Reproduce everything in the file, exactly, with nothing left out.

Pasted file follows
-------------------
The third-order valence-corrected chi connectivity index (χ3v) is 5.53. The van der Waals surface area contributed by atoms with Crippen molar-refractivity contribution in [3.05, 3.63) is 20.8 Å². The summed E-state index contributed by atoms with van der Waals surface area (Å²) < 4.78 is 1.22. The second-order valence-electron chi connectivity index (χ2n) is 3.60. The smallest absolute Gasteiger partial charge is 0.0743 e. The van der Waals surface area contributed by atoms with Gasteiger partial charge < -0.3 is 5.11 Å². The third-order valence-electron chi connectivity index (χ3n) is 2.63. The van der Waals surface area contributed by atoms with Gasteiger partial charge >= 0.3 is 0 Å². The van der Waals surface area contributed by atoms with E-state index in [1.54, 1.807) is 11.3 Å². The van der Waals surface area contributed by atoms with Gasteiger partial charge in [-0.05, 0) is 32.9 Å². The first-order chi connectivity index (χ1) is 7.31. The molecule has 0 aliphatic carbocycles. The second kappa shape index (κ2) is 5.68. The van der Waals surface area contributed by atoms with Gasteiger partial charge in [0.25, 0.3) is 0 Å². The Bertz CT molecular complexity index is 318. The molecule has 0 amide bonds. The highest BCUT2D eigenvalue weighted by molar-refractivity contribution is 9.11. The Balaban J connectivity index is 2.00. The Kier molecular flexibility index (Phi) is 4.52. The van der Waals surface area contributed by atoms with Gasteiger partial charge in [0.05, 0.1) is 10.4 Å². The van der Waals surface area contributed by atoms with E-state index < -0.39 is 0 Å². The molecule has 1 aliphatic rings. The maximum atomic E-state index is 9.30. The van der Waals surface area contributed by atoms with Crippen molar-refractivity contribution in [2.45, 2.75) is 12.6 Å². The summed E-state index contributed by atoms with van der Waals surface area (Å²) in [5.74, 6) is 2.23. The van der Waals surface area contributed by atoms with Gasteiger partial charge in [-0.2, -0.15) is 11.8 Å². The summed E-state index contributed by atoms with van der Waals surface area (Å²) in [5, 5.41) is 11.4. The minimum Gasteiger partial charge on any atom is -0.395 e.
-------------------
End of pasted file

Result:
The third-order valence-corrected chi connectivity index (χ3v) is 5.53. The van der Waals surface area contributed by atoms with Crippen molar-refractivity contribution in [3.05, 3.63) is 20.8 Å². The summed E-state index contributed by atoms with van der Waals surface area (Å²) < 4.78 is 1.22. The second-order valence-electron chi connectivity index (χ2n) is 3.60. The smallest absolute Gasteiger partial charge is 0.0743 e. The van der Waals surface area contributed by atoms with Gasteiger partial charge < -0.3 is 5.11 Å². The third-order valence-electron chi connectivity index (χ3n) is 2.63. The van der Waals surface area contributed by atoms with Gasteiger partial charge >= 0.3 is 0 Å². The van der Waals surface area contributed by atoms with E-state index in [1.54, 1.807) is 11.3 Å². The van der Waals surface area contributed by atoms with Gasteiger partial charge in [-0.05, 0) is 32.9 Å². The first-order chi connectivity index (χ1) is 7.31. The molecule has 0 aliphatic carbocycles. The second kappa shape index (κ2) is 5.68. The van der Waals surface area contributed by atoms with Gasteiger partial charge in [0.25, 0.3) is 0 Å². The Bertz CT molecular complexity index is 318. The molecule has 0 amide bonds. The highest BCUT2D eigenvalue weighted by molar-refractivity contribution is 9.11. The Balaban J connectivity index is 2.00. The Kier molecular flexibility index (Phi) is 4.52. The van der Waals surface area contributed by atoms with Gasteiger partial charge in [0.05, 0.1) is 10.4 Å². The van der Waals surface area contributed by atoms with E-state index < -0.39 is 0 Å². The molecule has 1 aliphatic rings. The maximum atomic E-state index is 9.30. The van der Waals surface area contributed by atoms with Crippen molar-refractivity contribution in [2.45, 2.75) is 12.6 Å². The summed E-state index contributed by atoms with van der Waals surface area (Å²) in [5.74, 6) is 2.23. The van der Waals surface area contributed by atoms with Gasteiger partial charge in [-0.2, -0.15) is 11.8 Å². The summed E-state index contributed by atoms with van der Waals surface area (Å²) in [5, 5.41) is 11.4. The minimum Gasteiger partial charge on any atom is -0.395 e.